Over the past two weeks, we looked at images of Shakespearean actors with costumes and props (see part one and part two). The images come from a 1900 book called the Shakespeare Rare Print Collection, edited by Seymour Eaton. These images help give a sense of what kinds of props they may have used at the time. This week, I am posting the final assortment of these images. Continue reading Even More Shakespearean Actors and Their Props
Last week, we looked at some images of actors in costume for their roles in various Shakespeare plays. The images come from a 1900 book called the Shakespeare Rare Print Collection, edited by Seymour Eaton. These images help give a sense of what kinds of props they may have used at the time. This week, I have some more of these images. Continue reading More Shakespearean Actors and Their Props
One of my many interests is how the props used in Shakespeare’s plays have evolved over time. One way to discover what props may have possibly appeared on stage is by looking at drawings and photographs of famous Shakespearean actors posing as their characters.
The following images come from a 1900 book called the Shakespeare Rare Print Collection, edited by Seymour Eaton. Most of these actors are from the 18th and 19th century. I cannot tell whether they are posing with actual props from their performances, or if they grabbed real items just to pose for these pictures, but at least it is a starting point. Continue reading Shakespearean Actors and Their Props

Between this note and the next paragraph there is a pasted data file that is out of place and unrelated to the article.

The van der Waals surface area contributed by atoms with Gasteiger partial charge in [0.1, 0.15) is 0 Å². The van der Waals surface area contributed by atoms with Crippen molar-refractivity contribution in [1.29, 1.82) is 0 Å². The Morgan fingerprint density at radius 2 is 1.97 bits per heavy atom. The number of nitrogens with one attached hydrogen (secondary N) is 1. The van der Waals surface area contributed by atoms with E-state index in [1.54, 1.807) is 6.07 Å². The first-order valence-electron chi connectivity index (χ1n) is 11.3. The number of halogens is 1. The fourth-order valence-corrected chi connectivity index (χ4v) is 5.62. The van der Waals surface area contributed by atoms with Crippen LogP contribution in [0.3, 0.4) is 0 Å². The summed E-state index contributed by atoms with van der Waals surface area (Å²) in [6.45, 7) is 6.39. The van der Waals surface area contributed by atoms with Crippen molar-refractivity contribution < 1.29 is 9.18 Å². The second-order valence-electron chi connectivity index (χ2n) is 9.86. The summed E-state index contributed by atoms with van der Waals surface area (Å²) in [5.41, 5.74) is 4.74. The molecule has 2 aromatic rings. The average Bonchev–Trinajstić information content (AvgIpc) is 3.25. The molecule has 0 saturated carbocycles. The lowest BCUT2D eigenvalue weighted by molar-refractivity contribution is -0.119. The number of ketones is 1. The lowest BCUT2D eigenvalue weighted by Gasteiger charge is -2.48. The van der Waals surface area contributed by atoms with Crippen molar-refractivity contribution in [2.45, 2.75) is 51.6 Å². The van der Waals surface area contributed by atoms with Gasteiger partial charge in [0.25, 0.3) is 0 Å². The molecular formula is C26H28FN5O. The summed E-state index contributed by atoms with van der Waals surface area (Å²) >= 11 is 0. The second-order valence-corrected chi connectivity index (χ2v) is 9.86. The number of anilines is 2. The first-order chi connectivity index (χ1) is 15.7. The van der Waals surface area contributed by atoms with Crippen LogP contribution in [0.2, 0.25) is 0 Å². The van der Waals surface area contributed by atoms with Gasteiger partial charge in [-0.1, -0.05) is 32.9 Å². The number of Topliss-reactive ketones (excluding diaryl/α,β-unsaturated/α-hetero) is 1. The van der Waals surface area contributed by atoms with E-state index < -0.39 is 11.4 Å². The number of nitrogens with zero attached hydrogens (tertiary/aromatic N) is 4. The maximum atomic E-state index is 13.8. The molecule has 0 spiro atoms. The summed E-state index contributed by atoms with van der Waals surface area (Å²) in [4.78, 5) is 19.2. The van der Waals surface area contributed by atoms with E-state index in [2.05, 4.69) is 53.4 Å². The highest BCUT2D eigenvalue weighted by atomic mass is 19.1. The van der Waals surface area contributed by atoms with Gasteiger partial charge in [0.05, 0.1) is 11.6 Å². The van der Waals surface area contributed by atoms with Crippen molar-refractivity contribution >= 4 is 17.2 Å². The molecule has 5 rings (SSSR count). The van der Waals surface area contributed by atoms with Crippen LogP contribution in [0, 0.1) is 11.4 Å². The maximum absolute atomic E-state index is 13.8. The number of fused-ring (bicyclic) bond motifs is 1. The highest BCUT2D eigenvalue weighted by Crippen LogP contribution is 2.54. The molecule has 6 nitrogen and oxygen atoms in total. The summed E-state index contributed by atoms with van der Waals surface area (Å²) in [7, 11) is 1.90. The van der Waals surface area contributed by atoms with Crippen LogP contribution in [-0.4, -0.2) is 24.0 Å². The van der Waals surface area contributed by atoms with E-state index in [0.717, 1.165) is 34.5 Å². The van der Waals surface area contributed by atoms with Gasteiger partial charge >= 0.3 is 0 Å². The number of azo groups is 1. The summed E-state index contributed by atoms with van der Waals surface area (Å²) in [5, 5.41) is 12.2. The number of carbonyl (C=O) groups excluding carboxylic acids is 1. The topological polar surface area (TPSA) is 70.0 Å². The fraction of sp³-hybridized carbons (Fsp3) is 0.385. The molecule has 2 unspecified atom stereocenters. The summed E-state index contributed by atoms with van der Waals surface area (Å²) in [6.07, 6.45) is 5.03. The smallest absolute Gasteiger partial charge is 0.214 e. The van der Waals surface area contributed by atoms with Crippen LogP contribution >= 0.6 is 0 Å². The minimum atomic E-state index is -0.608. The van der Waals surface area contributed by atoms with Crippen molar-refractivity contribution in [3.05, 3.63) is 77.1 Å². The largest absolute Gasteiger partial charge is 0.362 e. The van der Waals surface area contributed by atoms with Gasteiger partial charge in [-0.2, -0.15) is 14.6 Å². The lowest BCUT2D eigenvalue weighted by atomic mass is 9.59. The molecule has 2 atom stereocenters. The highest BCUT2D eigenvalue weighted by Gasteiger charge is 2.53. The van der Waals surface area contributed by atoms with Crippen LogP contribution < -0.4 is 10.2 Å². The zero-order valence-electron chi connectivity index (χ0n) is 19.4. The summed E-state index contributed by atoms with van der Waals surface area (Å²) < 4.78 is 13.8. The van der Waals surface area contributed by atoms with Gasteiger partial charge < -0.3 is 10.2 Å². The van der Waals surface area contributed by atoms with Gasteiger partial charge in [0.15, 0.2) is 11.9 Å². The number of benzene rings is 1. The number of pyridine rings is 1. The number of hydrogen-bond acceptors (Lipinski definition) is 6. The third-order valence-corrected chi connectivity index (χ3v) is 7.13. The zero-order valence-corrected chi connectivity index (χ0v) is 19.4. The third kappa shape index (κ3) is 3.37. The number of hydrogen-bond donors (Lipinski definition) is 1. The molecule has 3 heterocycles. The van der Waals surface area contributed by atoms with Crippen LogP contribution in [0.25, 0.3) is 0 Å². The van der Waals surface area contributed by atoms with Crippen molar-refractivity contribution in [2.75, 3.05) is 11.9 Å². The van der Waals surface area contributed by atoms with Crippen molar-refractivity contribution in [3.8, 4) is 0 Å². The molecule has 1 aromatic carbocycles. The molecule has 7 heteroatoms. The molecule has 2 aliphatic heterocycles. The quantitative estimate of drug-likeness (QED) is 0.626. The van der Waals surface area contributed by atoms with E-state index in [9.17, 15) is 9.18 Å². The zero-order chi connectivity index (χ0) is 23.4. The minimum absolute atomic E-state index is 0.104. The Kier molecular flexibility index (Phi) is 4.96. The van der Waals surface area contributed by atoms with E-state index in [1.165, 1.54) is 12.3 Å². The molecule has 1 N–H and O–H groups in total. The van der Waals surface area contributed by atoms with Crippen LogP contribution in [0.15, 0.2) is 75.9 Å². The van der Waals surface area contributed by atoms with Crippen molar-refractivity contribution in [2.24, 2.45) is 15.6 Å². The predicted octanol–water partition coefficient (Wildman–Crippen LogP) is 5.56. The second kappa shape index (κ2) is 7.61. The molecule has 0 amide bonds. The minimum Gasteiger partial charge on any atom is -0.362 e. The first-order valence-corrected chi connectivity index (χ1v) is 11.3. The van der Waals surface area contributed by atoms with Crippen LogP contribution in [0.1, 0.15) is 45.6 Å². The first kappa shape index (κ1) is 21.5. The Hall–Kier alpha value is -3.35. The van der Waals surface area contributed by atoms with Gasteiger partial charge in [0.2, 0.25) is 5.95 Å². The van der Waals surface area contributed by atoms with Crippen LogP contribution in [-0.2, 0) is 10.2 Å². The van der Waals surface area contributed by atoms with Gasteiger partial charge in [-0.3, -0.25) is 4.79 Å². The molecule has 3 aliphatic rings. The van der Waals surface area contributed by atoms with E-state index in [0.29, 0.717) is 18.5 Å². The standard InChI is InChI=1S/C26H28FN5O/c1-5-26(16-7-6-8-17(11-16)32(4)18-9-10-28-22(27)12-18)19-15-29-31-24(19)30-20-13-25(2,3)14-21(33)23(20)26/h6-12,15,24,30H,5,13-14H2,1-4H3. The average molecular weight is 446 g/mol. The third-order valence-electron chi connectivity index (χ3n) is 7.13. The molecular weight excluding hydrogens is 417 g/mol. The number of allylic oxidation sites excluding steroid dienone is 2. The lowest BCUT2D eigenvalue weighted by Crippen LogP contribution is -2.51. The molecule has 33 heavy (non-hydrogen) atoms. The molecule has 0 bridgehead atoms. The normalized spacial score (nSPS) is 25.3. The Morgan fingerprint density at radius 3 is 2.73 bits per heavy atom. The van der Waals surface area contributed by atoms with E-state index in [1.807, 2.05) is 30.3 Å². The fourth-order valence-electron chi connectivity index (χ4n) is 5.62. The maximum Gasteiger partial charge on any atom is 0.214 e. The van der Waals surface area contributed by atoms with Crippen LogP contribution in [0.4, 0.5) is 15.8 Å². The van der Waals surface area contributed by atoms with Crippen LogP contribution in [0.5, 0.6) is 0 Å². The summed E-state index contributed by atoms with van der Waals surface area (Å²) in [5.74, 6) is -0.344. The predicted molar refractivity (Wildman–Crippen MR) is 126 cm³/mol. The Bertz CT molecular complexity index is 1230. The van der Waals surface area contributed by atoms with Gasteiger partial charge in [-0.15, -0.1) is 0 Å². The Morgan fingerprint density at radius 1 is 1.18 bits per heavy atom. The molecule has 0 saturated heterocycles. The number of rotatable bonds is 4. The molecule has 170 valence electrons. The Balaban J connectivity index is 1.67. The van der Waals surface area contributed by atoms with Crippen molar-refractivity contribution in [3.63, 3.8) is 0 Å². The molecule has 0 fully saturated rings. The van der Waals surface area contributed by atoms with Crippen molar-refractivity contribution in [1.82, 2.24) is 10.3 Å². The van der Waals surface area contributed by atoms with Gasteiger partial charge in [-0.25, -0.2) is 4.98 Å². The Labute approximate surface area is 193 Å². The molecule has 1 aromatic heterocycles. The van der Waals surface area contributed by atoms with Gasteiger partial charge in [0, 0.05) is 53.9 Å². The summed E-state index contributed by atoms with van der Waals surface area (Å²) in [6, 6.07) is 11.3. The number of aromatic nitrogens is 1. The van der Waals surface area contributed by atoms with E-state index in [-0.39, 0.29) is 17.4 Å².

Summer at The Shop – The Triad Stage blog recently featured their production facilities, which is where I work. Check out my workshop, and get a sneak peek at some of the projects I’ve been working on, like some military radios for South Pacific.
Backstage at Signature: 100 Heads for Venus – Cassie Dorland had to make a hundred fake heads for the Signature Theatre’s production of Suzan-Lori Parks’ Venus. This video shows how her and over a dozen prop builders as they mold, cast, and paint all these heads.
Quiz: Can you guess the Shakespeare play just from its most memorable props? – As the title suggests, it’s just a fun little game to test your prop knowledge.
Watch Adam Savage Make His Own Excalibur in One Day – Adam Savage recreates this iconic movie sword in aluminum using an enviable array of belt sanders. It’s a lengthy video, but filled with lots of little tips and tricks if you are interested in metal working.
Photo-Etching and Soldering Your Own Brass Model Parts – Make Magazine highlights David Damek’s techniques for creating detailed parts out of brass. He uses it for making models, but you can easily adapt these methods for adding decorative brass details to props like treasure chests and jewelry.
The following comes from the preface of a book published in 1825. It discusses some of the actual relics from William Shakespeare’s life, and yes, it uses an alternative spelling for Shakespeare. Much of the talk centers around the first Shakespeare Jubilee, which was organized by actor David Garrick in 1769.
The most minute particulars relative to our great dramatist have a peculiar charm for his admirers; and anything, however insignificant, which time has hallowed with recollections of Shakspeare, becomes venerable from the force of association.
Some traditions affirm that Anne Hathaway, Shakspeare’s wife, was born at Shottery, a village in the vicinity of Stratford. The cottage where Anne’s family resided, still stands: some time ago, there was a bed in it, which attracted great notice; an old woman of seventy was the chief witness in its favour, she has slept in it from childhood, and had been invariably told that it was as antient as the house, consequently, Shakspeare might have slept in it. Large sums of money were repeatedly offered for this treasure; but in vain. Continue reading Shakspeare Relíques, 1825